It is a curious factor of ghost lore that they are geographically limited. After our spirit is freed from the confines of its fleshly vehicle one might imagine that we would enjoy the liberty, the new found flying ability and ineffectiveness of walls, fences and other impediments to movement. I can readily imagine that one might undertake a lengthy world tour to catch all the sights missed during a life too busy and financially restricted to have involved the Taj Mahal and so forth. It would not surprise me at all to find myself in the company of several other freshly released souls, breezing lightly past the queues and gaily wafting through turnstiles. But no, it appears that those of us who stay on this earth after our physical demise remain quite specifically restricted by the boundaries of the material world.
Although there are one or two ghosts that are seen in coaches or on horses (usually headless) riding about on the roads, they don’t seem to make use of the extensive connectivity of the road system, their nocturnal journeys being proscribed, like spectral trams, to a specific route. The odd deceased monarch is inclined to show up at more than one of their previous homes, though they seem to manage without haunting the transport systems in between. The great majority of ghosts very rarely roam beyond the confines of a single house, in fact their spatial limitation is often to a solitary room or even a specific spot in one room. Some don’t even get a room but are doomed to an eternity in a corridor, which probably explains the moaning.
There are, of course, exceptions to every rule. In japan you can be anywhere in the country and still encounter Kuchisake-onna, the Slit-Mouthed Woman. She waits for lone pedestrians in dark and narrow alleyways then steps in front of them and asks the rather forward question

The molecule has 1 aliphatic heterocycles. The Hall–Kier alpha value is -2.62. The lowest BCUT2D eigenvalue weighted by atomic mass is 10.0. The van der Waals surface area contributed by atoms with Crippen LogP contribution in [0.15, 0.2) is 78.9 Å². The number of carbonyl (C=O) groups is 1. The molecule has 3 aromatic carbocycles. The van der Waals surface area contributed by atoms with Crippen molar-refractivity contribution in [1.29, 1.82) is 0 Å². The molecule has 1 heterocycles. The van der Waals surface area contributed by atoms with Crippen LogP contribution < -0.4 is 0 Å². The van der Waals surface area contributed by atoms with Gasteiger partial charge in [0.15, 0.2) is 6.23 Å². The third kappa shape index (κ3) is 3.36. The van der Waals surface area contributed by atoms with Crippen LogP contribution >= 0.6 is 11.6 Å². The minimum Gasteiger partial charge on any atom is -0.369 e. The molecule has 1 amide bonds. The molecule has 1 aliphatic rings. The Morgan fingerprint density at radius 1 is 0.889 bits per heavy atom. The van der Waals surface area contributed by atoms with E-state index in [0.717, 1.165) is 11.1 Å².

“Am I beautiful?”
She will have her mouth covered, back in medieval times she used a fan or a scarf but nowadays she hides her face with a surgical mask like those worn by many health conscious occupants of modern Japanese cities. Regardless of the answer she will then reveal her jaws, along with the gruesome mouth-to-ear gashes from which she gets her name, and ask what you think now. If you answer yes she will produce a butchers knife or a pair of scissors and cut your cheeks to match hers. If you answer no she will walk away but secretly follow you home and stab you in your sleep.
The story is that her samurai husband found out she had a lover and used his sword to cut her face in to its hideous grin asking “who will find you beautiful now?” Then he decapitated her but was soon filled with remorse and turned his sword on himself.
Quite why Kuchisake-onna is not subject to the laws of locus that bind so many other spooks I do not know. Thankfully, whilst she can waft at will around the Land Of The Rising Sun she doesn’t appear to have found her way beyond its shores. Maybe she is restricted to a location after all, just a very big one. So visit this world while you can because it seems that when we don’t move on completely we don’t move at all.